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by Rob Crean / Buffalo Sabres
The day after opening the 2011 Stanley Cup Playoffs with a 1-0 road win over the Philadelphia Flyers, the Buffalo Sabres practiced in Voorhees, New Jersey on Friday to prepare for Game 2.

While Ryan Miller pitched his second career playoff shutout and Patrick Kaleta scored the game’s only goal for his first postseason game-winner, there were other players who played crucial roles in the victory.

A trio of young defensemen logged ice times well above their regular season averages as Chris Butler, Mike Weber and Marc-Andre Gragnani all played critical minutes while receiving extra shifts on the ice. Each player was also making his Stanley Cup Playoff debut.

Following the game, Head Coach Lindy Ruff referred to those three defensemen, in no particular order, as “good, great and excellent” in Game 1.

Butler led all skaters in the game with 26:04 of ice time, nearly eight minutes more than he averaged during the regular season.  Weber (20:34 in Game 1) logged nearly four minutes above his average and Gragnani, who skated 19:28 on Thursday, was more than four minutes above his NHL season average and registered the primary assist on Kaleta’s goal.

Chris Butler
On Friday, Ruff explained his decision to use Butler, Weber, Gragnani and Tyler Myers (22:20 of ice time) down the stretch as the Sabres hung on to a 1-0 lead.

“It just got to the point where we went with the four guys we thought were going the best,” he said.

Butler has emerged in recent weeks as a reliable partner to Myers, last year’s Calder Trophy winner.

“I was real happy with the way we played together last night,” said Myers.  “We have to communicate with each other as much as we can on the ice, and because we’ve been doing that, we’re making it easier on us… (Chris) moves the puck really well and it’s always easy to play with somebody who moves the puck quick and keeps the game simple.”

Following last night’s game, Butler credited assistant coach James Patrick and player development coach Kevyn Adams for helping him through a stretch where he played just once in an 18-game span from Dec. 21 to Feb. 5.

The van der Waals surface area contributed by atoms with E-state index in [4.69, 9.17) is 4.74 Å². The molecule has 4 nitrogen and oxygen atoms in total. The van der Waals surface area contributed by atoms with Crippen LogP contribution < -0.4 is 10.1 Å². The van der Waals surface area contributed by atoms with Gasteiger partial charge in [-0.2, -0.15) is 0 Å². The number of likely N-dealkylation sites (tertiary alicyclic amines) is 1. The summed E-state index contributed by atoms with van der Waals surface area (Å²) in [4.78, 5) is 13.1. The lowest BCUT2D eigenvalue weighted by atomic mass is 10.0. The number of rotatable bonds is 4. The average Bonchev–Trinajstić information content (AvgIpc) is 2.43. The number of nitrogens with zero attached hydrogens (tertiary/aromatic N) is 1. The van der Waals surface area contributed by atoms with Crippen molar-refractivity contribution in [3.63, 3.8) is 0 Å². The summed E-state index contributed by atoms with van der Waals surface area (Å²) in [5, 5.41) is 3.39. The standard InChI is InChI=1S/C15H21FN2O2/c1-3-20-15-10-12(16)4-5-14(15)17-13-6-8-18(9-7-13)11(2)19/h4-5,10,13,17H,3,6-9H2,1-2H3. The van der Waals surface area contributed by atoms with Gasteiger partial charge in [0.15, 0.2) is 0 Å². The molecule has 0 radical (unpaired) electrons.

“It was a tough time there for me for about a month when I didn’t see any ice time. I give a lot of credit to James Patrick and Kevyn Adams who were real helpful to me… I tried to just work on a lot of little things during that time and it would have been easy to kind of go through the motions but they were very helpful in keeping me in game shape and keeping me ready to take advantage of an opportunity,” Butler said.

As for Gragnani, Ruff said the AHL Defenseman of the Year did not look like a player making his NHL playoff debut.

“Marc played well.  There was no indication in the game that in his first Stanley Cup (playoff) game he was nervous.  He just made great plays.  He broke up a couple plays, his outlet plays were good, he skated himself out of some situations.  He just played really well.”

In other blue line news, defenseman Shaone Morrisonn did not practice on Friday.  Ruff said Morrisonn, who did not play in the final 15 minutes of Game 1, “wasn’t available for practice today.”  In addition, Jordan Leopold practiced with the team in a non-contact role as he continues to recover from a hand injury.

Ryan Miller has appeared in 41 career playoff games against six different teams and has found the most success against the Flyers.

In seven postseason outings against Philadelphia, Miller is 5-2 with a 1.75 goals against average, a .933 save percentage and a pair of shutouts.  For his career, Miller is 23-18 in the Stanley Cup playoffs with a 2.33 goals against average and a .919 save percentage.

The Sabres blocked 16 shots in Game 1, compared to just four blocks by the Flyers.  After the game, Kaleta said Buffalo displayed its team toughness by its willingness to get in front of shots.

“You can go down the line and see guys giving up their bodies to block shots and I think that’s the definition of toughness right there.”
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